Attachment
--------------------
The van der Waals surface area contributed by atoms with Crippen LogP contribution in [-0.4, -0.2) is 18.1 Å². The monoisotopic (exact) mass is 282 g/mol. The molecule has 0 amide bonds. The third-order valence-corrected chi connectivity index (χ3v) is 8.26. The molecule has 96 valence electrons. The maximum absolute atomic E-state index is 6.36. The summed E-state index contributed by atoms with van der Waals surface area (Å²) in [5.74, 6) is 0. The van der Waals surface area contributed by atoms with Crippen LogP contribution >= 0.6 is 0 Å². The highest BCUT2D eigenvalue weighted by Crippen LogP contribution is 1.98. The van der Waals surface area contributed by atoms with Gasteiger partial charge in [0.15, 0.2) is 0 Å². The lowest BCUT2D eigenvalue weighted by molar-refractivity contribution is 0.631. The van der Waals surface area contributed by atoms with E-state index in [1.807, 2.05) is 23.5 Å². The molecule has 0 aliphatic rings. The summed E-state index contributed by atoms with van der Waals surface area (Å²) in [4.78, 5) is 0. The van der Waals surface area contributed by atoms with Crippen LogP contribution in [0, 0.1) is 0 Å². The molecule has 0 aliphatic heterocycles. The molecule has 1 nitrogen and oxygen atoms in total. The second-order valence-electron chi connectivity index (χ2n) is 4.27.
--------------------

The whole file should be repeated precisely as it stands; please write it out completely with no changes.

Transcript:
The van der Waals surface area contributed by atoms with Crippen LogP contribution in [-0.4, -0.2) is 18.1 Å². The monoisotopic (exact) mass is 282 g/mol. The molecule has 0 amide bonds. The third-order valence-corrected chi connectivity index (χ3v) is 8.26. The molecule has 96 valence electrons. The maximum absolute atomic E-state index is 6.36. The summed E-state index contributed by atoms with van der Waals surface area (Å²) in [5.74, 6) is 0. The van der Waals surface area contributed by atoms with Crippen LogP contribution >= 0.6 is 0 Å². The highest BCUT2D eigenvalue weighted by Crippen LogP contribution is 1.98. The van der Waals surface area contributed by atoms with Gasteiger partial charge in [0.15, 0.2) is 0 Å². The lowest BCUT2D eigenvalue weighted by molar-refractivity contribution is 0.631. The van der Waals surface area contributed by atoms with E-state index in [1.807, 2.05) is 23.5 Å². The molecule has 0 aliphatic rings. The summed E-state index contributed by atoms with van der Waals surface area (Å²) in [4.78, 5) is 0. The van der Waals surface area contributed by atoms with Crippen LogP contribution in [0, 0.1) is 0 Å². The molecule has 0 aliphatic heterocycles. The molecule has 1 nitrogen and oxygen atoms in total. The second-order valence-electron chi connectivity index (χ2n) is 4.27.